We can now return to the question of whether or not genes are lost in the course of normal cell differentiation. Nuclear-transfer experiments are performed to answer this question on the assumption that if the combination of egg cytoplasm with a transplanted nucleus can develop into a normal embryo possessing all cell types, then the transplanted nucleus cannot have lost the genes essential for pathways of cell differentiation other than its own. For example, if a normal embryo containing a specialized cell type such as blood cells can be obtained by transplanting an intestine-cell nucleus into an enucleated egg, then the genes responsible for the synthesis of hemoglobin cannot have been lost from the intestine-cell nucleus in the course of cell differentiation. The only assumption here is that a gene, once lost, cannot be regained in the course of a few cell generations. It happens that the best evidence for the retention of genes in fully differentiated cells comes from two series of experiments carried out at Oxford on eggs of the frog Xenopus.
The fully differentiated cells used for these experiments were taken from the epithelial layer of the intestine of mutant tadpoles that had begun to feed. Intestine epithelium cells have a "brush border," a structure that is present only in cells specialized for absorption and that is assumed to have arisen as a result of the activity of certain intestine-cell genes. Not all the cells of the intestine are epithelial, but when the epithelial cells are dissociated, they can be distinguished from the other cell types by their large content of yolk, by the ease with which they dissociate in a medium that contains Versene and sometimes by their retention of the brush border.
The first experiments with intestinecell nuclei were designed to show that at least some of these nuclei possess all the genes necessary for the differentiation of all cell types, and therefore that some of the transplant embryos derived from intestine nuclei could be reared into normal adult frogs. Both male and female adult frogs, fertile and normal in every respect, have in fact been obtained from transplanted intestine nuclei. Although only about 1.5 percent of the eggs with transplanted intestine nuclei developed into adult frogs, all of these frogs carried the mutant nuclear marker in their cells; their existence therefore proves that at least some intestine cells possess as many different kinds of nuclear genes as are present in a fertilized egg.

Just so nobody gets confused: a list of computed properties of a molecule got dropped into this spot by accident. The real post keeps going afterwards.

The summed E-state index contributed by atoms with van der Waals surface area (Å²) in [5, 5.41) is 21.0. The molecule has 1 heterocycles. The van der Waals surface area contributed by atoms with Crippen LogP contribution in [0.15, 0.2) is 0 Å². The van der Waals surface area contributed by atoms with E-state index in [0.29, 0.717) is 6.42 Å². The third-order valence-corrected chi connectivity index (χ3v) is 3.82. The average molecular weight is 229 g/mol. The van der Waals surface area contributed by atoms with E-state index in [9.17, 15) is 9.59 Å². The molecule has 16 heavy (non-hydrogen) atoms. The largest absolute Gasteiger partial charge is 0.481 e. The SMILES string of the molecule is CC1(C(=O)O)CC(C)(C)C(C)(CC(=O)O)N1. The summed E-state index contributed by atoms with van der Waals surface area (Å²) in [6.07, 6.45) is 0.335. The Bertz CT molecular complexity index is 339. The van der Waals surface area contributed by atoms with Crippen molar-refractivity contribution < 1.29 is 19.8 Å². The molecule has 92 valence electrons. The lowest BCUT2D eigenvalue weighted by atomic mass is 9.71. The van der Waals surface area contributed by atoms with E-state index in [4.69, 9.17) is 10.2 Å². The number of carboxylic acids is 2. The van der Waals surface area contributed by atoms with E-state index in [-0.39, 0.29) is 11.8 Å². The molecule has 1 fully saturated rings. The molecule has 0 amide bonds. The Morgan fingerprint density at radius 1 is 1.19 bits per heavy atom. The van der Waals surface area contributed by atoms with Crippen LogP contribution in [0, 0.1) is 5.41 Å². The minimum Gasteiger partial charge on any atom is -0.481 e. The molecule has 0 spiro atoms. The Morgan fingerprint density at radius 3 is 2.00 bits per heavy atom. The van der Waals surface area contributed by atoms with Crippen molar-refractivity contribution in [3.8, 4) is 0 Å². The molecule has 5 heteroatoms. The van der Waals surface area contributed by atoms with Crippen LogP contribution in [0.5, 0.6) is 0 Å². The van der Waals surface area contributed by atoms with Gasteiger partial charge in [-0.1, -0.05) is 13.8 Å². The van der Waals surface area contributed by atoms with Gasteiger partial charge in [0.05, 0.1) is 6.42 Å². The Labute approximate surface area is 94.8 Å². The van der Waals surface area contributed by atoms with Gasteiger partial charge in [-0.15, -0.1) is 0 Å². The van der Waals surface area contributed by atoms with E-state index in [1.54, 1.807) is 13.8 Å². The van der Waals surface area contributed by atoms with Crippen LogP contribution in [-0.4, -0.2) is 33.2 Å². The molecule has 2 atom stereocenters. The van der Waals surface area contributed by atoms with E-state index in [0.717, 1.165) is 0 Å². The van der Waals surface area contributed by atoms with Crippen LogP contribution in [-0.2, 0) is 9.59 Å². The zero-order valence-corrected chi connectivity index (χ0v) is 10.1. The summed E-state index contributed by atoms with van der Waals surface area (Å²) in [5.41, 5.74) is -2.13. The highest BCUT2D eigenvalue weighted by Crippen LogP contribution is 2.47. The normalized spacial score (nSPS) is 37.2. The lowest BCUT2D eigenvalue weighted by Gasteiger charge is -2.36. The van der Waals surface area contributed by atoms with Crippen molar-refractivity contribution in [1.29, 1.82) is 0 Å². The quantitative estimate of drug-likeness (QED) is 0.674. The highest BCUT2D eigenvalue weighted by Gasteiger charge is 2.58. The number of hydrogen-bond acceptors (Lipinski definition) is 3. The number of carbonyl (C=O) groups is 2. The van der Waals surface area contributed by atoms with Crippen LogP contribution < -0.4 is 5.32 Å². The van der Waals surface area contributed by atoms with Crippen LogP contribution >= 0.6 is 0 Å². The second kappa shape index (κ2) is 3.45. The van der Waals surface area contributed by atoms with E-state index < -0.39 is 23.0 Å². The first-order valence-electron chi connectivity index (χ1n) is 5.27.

Subsequent experiments with intestine nuclei were designed to show that many of these nuclei have retained genes required for the differentiation of at least some quite different cell types. In these experiments the criterion for gene retention was the differentiation of functional muscle and nerve cells by nuclei whose mitotic ancestors had already promoted the differentiation of intestine cells. Functional muscle and nerve cells are present in any nuclear-transplant embryo that shows the small twitching movements, or muscular responses, characteristic of developing tadpoles just before they swim. Out of several hundred intestine nuclear transfers, about 2.5 percent of the injected eggs developed as far as the muscular-response stage or further. The reason why the remainder did not reach this stage is not necessarily because that proportion of intestine nuclei lack the necessary genes. In some cases it is known to be the inability of certain recipient eggs to withstand injection; in others it is the incomplete replication of some of the transplanted nuclei or their daughter nuclei during cleavage. In either case a nuclear-transplant embryo should contain some cells with normal nuclei as well as some abnormal cells responsible for the early death of the embryo.